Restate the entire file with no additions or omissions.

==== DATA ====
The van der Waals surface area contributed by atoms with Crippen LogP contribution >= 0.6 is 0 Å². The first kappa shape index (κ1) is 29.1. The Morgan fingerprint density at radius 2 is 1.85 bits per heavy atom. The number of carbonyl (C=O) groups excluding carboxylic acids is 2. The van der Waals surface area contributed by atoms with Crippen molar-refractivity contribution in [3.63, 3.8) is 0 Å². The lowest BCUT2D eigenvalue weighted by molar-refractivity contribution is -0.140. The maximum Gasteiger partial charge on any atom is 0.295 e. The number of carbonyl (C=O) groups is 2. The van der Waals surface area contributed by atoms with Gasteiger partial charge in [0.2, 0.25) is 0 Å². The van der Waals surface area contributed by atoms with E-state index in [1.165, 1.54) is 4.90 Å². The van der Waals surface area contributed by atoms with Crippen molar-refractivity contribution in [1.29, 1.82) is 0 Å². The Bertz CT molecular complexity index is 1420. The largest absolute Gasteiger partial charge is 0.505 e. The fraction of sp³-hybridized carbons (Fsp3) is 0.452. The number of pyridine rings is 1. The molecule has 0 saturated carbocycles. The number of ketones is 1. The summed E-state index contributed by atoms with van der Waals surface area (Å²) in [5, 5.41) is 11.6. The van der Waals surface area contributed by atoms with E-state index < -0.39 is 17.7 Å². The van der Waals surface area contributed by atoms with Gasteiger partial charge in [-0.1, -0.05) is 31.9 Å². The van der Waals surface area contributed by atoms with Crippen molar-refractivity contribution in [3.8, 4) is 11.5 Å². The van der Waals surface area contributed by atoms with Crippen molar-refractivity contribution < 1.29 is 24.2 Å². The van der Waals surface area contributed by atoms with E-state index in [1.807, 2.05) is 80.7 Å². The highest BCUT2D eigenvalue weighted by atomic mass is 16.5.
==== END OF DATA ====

The van der Waals surface area contributed by atoms with Crippen LogP contribution >= 0.6 is 0 Å². The first kappa shape index (κ1) is 29.1. The Morgan fingerprint density at radius 2 is 1.85 bits per heavy atom. The number of carbonyl (C=O) groups excluding carboxylic acids is 2. The van der Waals surface area contributed by atoms with Crippen molar-refractivity contribution in [3.63, 3.8) is 0 Å². The lowest BCUT2D eigenvalue weighted by molar-refractivity contribution is -0.140. The maximum Gasteiger partial charge on any atom is 0.295 e. The number of carbonyl (C=O) groups is 2. The van der Waals surface area contributed by atoms with Gasteiger partial charge in [0.2, 0.25) is 0 Å². The van der Waals surface area contributed by atoms with E-state index in [1.165, 1.54) is 4.90 Å². The van der Waals surface area contributed by atoms with Crippen molar-refractivity contribution in [1.29, 1.82) is 0 Å². The Bertz CT molecular complexity index is 1420. The largest absolute Gasteiger partial charge is 0.505 e. The fraction of sp³-hybridized carbons (Fsp3) is 0.452. The number of pyridine rings is 1. The molecule has 0 saturated carbocycles. The number of ketones is 1. The summed E-state index contributed by atoms with van der Waals surface area (Å²) in [5, 5.41) is 11.6. The van der Waals surface area contributed by atoms with E-state index < -0.39 is 17.7 Å². The van der Waals surface area contributed by atoms with Gasteiger partial charge in [-0.1, -0.05) is 31.9 Å². The van der Waals surface area contributed by atoms with Crippen molar-refractivity contribution in [3.8, 4) is 11.5 Å². The van der Waals surface area contributed by atoms with Crippen molar-refractivity contribution < 1.29 is 24.2 Å². The van der Waals surface area contributed by atoms with E-state index in [1.807, 2.05) is 80.7 Å². The highest BCUT2D eigenvalue weighted by atomic mass is 16.5.